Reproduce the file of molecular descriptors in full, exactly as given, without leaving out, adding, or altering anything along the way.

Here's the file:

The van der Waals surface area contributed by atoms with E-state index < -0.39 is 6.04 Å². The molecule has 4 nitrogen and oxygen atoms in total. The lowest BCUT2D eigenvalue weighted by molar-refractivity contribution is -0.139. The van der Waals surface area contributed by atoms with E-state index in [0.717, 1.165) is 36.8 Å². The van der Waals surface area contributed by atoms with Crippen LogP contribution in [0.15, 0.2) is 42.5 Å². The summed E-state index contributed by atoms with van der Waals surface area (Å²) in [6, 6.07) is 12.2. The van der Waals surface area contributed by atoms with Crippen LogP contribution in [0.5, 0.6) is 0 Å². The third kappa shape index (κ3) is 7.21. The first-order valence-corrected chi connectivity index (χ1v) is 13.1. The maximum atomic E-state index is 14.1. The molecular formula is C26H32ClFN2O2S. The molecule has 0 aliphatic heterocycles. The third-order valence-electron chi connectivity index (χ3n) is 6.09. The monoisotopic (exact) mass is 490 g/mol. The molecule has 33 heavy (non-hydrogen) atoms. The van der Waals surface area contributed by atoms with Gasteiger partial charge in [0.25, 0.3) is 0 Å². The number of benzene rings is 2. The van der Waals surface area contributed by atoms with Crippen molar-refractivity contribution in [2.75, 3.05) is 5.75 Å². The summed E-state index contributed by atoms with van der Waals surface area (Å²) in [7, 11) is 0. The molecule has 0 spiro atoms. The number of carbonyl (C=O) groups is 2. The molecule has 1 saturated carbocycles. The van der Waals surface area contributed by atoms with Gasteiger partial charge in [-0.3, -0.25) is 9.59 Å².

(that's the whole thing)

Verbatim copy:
The van der Waals surface area contributed by atoms with E-state index < -0.39 is 6.04 Å². The molecule has 4 nitrogen and oxygen atoms in total. The lowest BCUT2D eigenvalue weighted by molar-refractivity contribution is -0.139. The van der Waals surface area contributed by atoms with E-state index in [0.717, 1.165) is 36.8 Å². The van der Waals surface area contributed by atoms with Crippen LogP contribution in [0.15, 0.2) is 42.5 Å². The summed E-state index contributed by atoms with van der Waals surface area (Å²) in [6, 6.07) is 12.2. The van der Waals surface area contributed by atoms with Crippen LogP contribution in [0.5, 0.6) is 0 Å². The third kappa shape index (κ3) is 7.21. The first-order valence-corrected chi connectivity index (χ1v) is 13.1. The maximum atomic E-state index is 14.1. The molecular formula is C26H32ClFN2O2S. The molecule has 0 aliphatic heterocycles. The third-order valence-electron chi connectivity index (χ3n) is 6.09. The monoisotopic (exact) mass is 490 g/mol. The molecule has 33 heavy (non-hydrogen) atoms. The van der Waals surface area contributed by atoms with Gasteiger partial charge in [0.25, 0.3) is 0 Å². The number of benzene rings is 2. The van der Waals surface area contributed by atoms with Crippen molar-refractivity contribution in [2.75, 3.05) is 5.75 Å². The summed E-state index contributed by atoms with van der Waals surface area (Å²) in [7, 11) is 0. The molecule has 0 spiro atoms. The number of carbonyl (C=O) groups is 2. The molecule has 1 saturated carbocycles. The van der Waals surface area contributed by atoms with Gasteiger partial charge in [-0.3, -0.25) is 9.59 Å².